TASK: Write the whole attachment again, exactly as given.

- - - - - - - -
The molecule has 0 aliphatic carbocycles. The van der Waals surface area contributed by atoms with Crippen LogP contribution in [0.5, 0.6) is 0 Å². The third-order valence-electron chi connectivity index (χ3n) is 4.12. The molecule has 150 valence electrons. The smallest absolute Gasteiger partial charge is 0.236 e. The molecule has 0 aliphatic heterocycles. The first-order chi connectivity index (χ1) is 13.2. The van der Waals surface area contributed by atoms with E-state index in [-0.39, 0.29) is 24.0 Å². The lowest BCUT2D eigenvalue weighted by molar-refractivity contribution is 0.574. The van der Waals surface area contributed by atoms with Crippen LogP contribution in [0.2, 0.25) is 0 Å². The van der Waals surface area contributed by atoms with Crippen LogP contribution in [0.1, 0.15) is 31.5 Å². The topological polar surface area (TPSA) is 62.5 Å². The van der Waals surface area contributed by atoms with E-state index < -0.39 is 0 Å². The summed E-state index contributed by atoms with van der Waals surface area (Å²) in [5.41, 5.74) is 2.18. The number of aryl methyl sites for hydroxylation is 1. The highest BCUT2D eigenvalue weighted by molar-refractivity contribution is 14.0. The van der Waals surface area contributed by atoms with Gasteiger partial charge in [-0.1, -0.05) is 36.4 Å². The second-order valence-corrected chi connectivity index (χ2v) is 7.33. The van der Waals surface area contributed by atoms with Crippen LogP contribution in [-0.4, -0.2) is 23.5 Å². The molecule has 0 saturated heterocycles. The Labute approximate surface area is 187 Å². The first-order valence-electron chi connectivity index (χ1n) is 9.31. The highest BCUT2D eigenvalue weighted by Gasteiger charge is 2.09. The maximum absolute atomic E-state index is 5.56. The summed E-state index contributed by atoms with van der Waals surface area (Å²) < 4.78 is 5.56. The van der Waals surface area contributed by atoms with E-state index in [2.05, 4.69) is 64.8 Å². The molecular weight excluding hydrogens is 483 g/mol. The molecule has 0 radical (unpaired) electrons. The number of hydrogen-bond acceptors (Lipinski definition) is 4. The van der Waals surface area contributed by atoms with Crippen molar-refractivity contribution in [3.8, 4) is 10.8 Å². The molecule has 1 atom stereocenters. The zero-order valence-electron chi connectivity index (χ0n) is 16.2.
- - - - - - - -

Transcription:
The molecule has 0 aliphatic carbocycles. The van der Waals surface area contributed by atoms with Crippen LogP contribution in [0.5, 0.6) is 0 Å². The third-order valence-electron chi connectivity index (χ3n) is 4.12. The molecule has 150 valence electrons. The smallest absolute Gasteiger partial charge is 0.236 e. The molecule has 0 aliphatic heterocycles. The first-order chi connectivity index (χ1) is 13.2. The van der Waals surface area contributed by atoms with E-state index in [-0.39, 0.29) is 24.0 Å². The lowest BCUT2D eigenvalue weighted by molar-refractivity contribution is 0.574. The van der Waals surface area contributed by atoms with Crippen LogP contribution in [0.2, 0.25) is 0 Å². The van der Waals surface area contributed by atoms with Crippen LogP contribution in [0.1, 0.15) is 31.5 Å². The topological polar surface area (TPSA) is 62.5 Å². The van der Waals surface area contributed by atoms with E-state index < -0.39 is 0 Å². The summed E-state index contributed by atoms with van der Waals surface area (Å²) in [5.41, 5.74) is 2.18. The number of aryl methyl sites for hydroxylation is 1. The highest BCUT2D eigenvalue weighted by molar-refractivity contribution is 14.0. The van der Waals surface area contributed by atoms with Gasteiger partial charge in [-0.1, -0.05) is 36.4 Å². The second-order valence-corrected chi connectivity index (χ2v) is 7.33. The van der Waals surface area contributed by atoms with Crippen LogP contribution in [-0.4, -0.2) is 23.5 Å². The molecule has 0 saturated heterocycles. The Labute approximate surface area is 187 Å². The first-order valence-electron chi connectivity index (χ1n) is 9.31. The highest BCUT2D eigenvalue weighted by Gasteiger charge is 2.09. The maximum absolute atomic E-state index is 5.56. The summed E-state index contributed by atoms with van der Waals surface area (Å²) < 4.78 is 5.56. The van der Waals surface area contributed by atoms with E-state index in [2.05, 4.69) is 64.8 Å². The molecular weight excluding hydrogens is 483 g/mol. The molecule has 0 radical (unpaired) electrons. The number of hydrogen-bond acceptors (Lipinski definition) is 4. The van der Waals surface area contributed by atoms with Crippen molar-refractivity contribution in [3.8, 4) is 10.8 Å². The molecule has 1 atom stereocenters. The zero-order valence-electron chi connectivity index (χ0n) is 16.2.